• Offenders make bad teammates: 71% of offenders are reported by their own team. 29% of offenders are reported by the enemy team.
  • Over 16,000,000 total votes have been submitted.
  • Over 80,000,000 influence points has been rewarded to voters.

Tribunal Mechanics

  • The Tribunal could not issue permanent bans. When a player accumulates enough temporary suspensions (a minimum of five times, unless specially escalated by Player Behavior specialists [1]), the system flags accounts for manual review by Player Support teams, which reviews the player's behavior and determines if a permanent ban is warranted. [2]
  • In the online Tribunal case review, a random sampling of games in which the subject player has been reported is displayed. [3]
  • It takes hundreds of reports over dozens of games for a player to end up in the Tribunal. Not all games are displayed for Tribunal judges. [4] The average player has 20-40 reports per 2000 games. [5]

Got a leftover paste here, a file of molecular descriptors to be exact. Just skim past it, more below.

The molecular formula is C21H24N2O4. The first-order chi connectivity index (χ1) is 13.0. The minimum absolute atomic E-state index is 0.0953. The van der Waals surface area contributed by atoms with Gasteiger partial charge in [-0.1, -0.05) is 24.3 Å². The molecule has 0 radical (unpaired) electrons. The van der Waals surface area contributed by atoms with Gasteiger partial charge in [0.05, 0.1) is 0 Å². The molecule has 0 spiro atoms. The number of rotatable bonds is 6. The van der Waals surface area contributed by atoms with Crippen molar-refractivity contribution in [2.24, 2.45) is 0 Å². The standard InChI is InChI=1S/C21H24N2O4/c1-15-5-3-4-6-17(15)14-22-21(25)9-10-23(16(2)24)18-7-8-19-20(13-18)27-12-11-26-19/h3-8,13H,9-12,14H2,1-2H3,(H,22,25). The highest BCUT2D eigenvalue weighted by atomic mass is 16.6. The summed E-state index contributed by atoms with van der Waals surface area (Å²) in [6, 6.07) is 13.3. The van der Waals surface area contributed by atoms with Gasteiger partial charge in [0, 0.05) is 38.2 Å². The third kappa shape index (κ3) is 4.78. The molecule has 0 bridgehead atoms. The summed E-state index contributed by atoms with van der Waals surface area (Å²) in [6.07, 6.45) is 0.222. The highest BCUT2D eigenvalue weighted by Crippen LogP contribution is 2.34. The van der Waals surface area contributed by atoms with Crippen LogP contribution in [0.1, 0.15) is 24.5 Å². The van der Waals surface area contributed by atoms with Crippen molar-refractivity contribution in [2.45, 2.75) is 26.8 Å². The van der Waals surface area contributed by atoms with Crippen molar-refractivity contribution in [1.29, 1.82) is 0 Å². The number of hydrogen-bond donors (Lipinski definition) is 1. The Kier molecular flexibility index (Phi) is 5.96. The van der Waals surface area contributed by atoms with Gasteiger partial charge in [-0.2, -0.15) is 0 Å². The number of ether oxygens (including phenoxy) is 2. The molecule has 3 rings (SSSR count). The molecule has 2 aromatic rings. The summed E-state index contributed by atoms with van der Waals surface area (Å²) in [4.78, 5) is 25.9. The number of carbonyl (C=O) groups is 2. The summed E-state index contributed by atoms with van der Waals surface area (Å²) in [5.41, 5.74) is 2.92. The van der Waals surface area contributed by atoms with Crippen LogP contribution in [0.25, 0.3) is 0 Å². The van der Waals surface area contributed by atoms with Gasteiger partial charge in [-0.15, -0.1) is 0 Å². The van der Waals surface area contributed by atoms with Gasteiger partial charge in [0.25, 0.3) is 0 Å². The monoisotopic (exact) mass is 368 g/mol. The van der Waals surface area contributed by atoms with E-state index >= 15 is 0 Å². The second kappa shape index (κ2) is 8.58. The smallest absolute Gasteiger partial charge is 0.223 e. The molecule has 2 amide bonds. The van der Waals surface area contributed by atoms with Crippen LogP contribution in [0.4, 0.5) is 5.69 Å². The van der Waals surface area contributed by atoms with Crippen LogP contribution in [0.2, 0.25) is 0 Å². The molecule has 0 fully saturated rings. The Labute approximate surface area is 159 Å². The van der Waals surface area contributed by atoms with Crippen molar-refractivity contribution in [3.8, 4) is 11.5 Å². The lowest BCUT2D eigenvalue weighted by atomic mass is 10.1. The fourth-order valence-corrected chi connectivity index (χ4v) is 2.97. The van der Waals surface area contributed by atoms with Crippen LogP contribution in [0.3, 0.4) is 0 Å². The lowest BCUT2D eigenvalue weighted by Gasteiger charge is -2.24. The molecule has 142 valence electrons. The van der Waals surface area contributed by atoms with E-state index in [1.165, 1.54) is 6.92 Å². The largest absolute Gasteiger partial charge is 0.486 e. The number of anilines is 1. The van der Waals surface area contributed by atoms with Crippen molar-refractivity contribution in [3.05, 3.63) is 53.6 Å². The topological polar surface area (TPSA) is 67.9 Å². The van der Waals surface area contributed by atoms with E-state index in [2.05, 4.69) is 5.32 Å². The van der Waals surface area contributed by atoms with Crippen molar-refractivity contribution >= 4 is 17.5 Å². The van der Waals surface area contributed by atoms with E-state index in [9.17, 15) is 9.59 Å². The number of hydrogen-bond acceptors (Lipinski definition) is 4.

• Ratio of games to reports is included in the formula that determines if a player ends up in the Tribunal. [6]
  • If a player is suspended by the Tribunal, cases that occurred before the suspension are no longer counted for purposes of sending the player to the Tribunal again. [7][8]
  • Players who receive a warning from the Tribunal have their honor scores reset and their honor badges removed. [9] [10]
  • There is a method to discourage voters from spamming the Punish button. [11]
  • Players who are repeatedly sent to the Tribunal, but are pardoned, have their accounts flagged for manual review. Rioters that review cases have access to more information than Tribunal judges, such as pre and post game chat logs. [12]
  • Players who have been punished will have their 'Ban level' go down over time if they do not incur further infractions. [13]

Planned Features

A number of features have been planned in the future to enhance the Tribunal system.

  • Inclusion of pre and post game chat (such as the champion select and victory/defeat screens)
  • Inclusion of whether players in the game were a part of a premade group or not.
  • At some point in the future, people may also be given rewards depending on their Justice Rating.

External Links